This is, at least, my 17th Hamlet and I think it has clouded my opinion of this production.
Firstly, relax, I thought that Jude Law was pretty damn good in this. He has a relaxed and confident style that stopped me from thinking “Oh that's Jude Law up there” and he really seemed to be addressing most of his soliloquies to the audience rather than the to the darkness of the hall or the lighting rig in front of the Circle. I sometimes wonder whether you could use Hamlet's talking to the audience and braking the fourth wall as some kind of indication of his madness (of course that means he'd has to be mad from the start and a director might not want that).
This production went by at quite a lick, I didn't feel the three hours and some of the set-piece scenes (e.g. the Gravedigger scene – second time I've seen David Burke as the gravedigger, first was with Daniel Day-Lewis 20 years back), while not rushed, were over before before I was able to savour them. I found this a spare production, no fat or business beyond what is on the page and I felt the actors were living in the moments dictated by their lines, rather than having a living characterisation moving from scene to scene. I might be the only person who noticed this and that might well be because I've imagined it.
It did mean that I had a problem with this production, possibly caused by 16 other Hamlets. I have long thought that Hamlet is badly structured, though brilliantly written. There are gaps in the plot (like seeing the progression of Hamlet's madness between Acts One and Two – you are just presented with the fact that he has gone mad) and scenes that seem to contradict earlier ones (fierce graveside fight between Hamlet and Laertes followed by a civilised apparently formal fencing match). I wonder if the spareness of this production and apparent lack of continuous inner life of the characters was the thing that made the flaws and the cracks in the play really stand out for me.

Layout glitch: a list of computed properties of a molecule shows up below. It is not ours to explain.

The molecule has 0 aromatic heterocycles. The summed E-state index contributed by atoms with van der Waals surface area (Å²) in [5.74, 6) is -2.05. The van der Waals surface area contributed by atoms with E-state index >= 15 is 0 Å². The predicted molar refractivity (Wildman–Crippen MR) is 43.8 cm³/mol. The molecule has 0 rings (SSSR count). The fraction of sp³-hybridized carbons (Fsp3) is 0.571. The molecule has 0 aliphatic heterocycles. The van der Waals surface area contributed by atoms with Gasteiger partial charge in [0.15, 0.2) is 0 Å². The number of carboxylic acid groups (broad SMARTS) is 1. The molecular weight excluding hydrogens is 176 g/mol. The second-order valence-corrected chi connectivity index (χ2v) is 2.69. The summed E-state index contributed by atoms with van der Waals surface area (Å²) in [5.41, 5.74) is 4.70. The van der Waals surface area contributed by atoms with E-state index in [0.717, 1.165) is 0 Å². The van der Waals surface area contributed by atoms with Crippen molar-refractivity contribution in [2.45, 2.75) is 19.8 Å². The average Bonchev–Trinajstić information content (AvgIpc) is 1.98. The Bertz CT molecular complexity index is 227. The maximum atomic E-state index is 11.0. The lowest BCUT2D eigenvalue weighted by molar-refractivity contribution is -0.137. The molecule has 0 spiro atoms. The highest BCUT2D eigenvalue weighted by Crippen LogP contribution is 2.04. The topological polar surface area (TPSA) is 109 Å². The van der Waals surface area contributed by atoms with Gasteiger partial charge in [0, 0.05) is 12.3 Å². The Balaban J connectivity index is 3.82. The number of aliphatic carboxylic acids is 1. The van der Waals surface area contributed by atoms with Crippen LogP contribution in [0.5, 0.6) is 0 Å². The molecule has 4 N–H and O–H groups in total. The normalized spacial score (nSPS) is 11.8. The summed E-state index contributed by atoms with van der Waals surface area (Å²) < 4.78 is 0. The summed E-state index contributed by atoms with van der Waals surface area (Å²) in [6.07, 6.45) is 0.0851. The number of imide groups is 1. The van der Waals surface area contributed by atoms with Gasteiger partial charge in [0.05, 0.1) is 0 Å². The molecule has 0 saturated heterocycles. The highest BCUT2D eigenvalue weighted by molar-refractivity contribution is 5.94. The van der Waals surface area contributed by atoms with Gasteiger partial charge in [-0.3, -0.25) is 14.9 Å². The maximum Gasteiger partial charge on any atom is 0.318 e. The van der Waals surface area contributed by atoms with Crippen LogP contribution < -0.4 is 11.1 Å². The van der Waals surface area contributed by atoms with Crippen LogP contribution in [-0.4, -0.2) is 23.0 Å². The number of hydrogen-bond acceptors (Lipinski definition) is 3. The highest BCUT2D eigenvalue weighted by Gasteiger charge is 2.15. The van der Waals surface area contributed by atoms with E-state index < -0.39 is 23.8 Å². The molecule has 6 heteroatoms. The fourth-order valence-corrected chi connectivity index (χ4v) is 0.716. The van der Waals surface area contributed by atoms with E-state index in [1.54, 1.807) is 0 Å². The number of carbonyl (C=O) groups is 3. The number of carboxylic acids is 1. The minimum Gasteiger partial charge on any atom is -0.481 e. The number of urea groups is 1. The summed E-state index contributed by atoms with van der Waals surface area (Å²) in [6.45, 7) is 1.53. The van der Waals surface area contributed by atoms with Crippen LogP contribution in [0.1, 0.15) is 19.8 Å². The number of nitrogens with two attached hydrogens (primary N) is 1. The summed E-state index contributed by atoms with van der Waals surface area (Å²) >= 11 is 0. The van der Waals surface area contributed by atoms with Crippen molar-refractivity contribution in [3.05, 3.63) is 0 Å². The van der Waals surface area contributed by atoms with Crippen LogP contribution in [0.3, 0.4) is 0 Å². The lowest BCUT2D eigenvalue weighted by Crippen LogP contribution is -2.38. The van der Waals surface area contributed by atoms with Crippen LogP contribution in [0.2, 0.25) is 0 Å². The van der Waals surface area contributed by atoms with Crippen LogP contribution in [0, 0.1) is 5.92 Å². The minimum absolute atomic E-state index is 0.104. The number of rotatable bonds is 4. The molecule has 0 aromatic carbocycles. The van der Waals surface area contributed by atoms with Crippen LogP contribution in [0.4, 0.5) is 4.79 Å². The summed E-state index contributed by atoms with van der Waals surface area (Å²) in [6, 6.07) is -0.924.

I won't fault the acting although I'm not certain that Penelope Wilton's Gertrude or Gugu Mbatha-Raw's Ophelia were really given the opportunity to sink their teeth into their roles and have a good chew. I might have imagined it but I thought that Kevin McNally's Claudius was a little more sympathetically played than usual.